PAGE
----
By Morwenna Kearns
According to Hubbub, 42 per cent of people in the UK buy pumpkins each year, but only a third of of those folks actually eat the inside – it's just for a short-lived Halloween decoration.
A quarter just chuck that orange flesh straight in a bin destined for landfill (not even disposing it on a compost heap or a food waste bin for collection) which is especially scary. About 18,000 tonnes of scariness, in fact.
No more: Clearly has jumped on board Hubbub's #PumpkinRescue ghost train and turned its Jack-o'-lantern innards into a tasty, healthy and filling soup.
Serves six hungry Halloweeners
One medium pumpkin
Four cloves of garlic (fewer if you're less afraid of vampires)
One 400g tin of white beans like cannellini, haricot, white kidney, etc
Herbs and spices of your choice (we used a jar of spicy seasoning meant for pulled pork dishes, but curry powder would be delicious too)
Salt and pepper
About 300ml of vegetable stock
Slice off the top of the pumpkin and scoop out the flesh – fibrous bits and all.
Pick out the seeds*, give them a rinse and leave them to dry.
Chop up the harder chunks of pumpkin into small pieces.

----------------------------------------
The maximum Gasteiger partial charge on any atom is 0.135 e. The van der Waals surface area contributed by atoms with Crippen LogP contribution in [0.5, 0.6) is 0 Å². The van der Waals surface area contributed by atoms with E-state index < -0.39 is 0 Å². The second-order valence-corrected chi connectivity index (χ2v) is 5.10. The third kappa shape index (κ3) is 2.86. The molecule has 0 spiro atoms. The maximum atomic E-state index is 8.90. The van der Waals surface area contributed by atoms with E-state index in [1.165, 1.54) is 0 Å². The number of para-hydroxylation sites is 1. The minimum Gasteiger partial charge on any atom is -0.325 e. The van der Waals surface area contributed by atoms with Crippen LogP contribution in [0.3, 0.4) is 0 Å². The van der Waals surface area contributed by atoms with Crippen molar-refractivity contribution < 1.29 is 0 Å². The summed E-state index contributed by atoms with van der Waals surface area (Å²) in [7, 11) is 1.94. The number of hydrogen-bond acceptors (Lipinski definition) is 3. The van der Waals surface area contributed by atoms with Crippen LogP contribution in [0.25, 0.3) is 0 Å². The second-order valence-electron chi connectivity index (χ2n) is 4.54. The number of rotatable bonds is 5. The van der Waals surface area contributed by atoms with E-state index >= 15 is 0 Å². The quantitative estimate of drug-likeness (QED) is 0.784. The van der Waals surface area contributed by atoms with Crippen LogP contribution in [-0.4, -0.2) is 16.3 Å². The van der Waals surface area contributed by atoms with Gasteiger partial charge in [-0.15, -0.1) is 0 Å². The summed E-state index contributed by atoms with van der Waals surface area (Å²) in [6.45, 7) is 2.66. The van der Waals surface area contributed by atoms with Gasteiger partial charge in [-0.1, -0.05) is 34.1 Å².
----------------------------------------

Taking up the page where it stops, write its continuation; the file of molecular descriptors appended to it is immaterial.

Peel and dice the carrots.
Chop the onions and fry them in the oil and seasoning on a low heat in a large saucepan until they are transparent.
Add the diced carrots and pumpkin. Stir continually for a few minutes until the water starts to come out of the pumpkin – there will be a LOT.
Chop the garlic.
Once it becomes a soupy consistency, add the garlic and seasoning, put a lid on the saucepan and leave it for about half an hour on the lowest heat, checking occasionally.
You'll find the water in the pumpkin has already made a delicious mush.** Drain the tin of beans and add them to the saucepan with the vegetable stock. Whack up the heat till it boils, then back down again to simmer for another 20 minutes.
Add more seasoning, herbs and spices to your taste. Let it cool.
Wazz it up with a hand blender to make a smooth consistency. Add more water if you want a thinner consistency. Reheat to serve.
Remember those seeds you picked out of the flesh? Don't let them go to waste. After rinsing, leave them to dry for a bit, then spread them on a baking tray. Put them in the oven on a low temperature to make sure they're really dried out.
Heat a large frying pan and add the seeds. Be careful: when they get hot they pop! Once they're cool again you could peel off the husks, or retain the fibre and fry the whole lot with a splash of oil, seasoning and spices. Serve them on top of your soup, on a salad or just snack on them in front of a good horror film.
*Yes, this is a faff. Either get a few people involved or set yourself up in front of the telly for this bit.
**You could, if you like, add this mush to a pastry case and make it into a savoury pumpkin pie instead of a soup.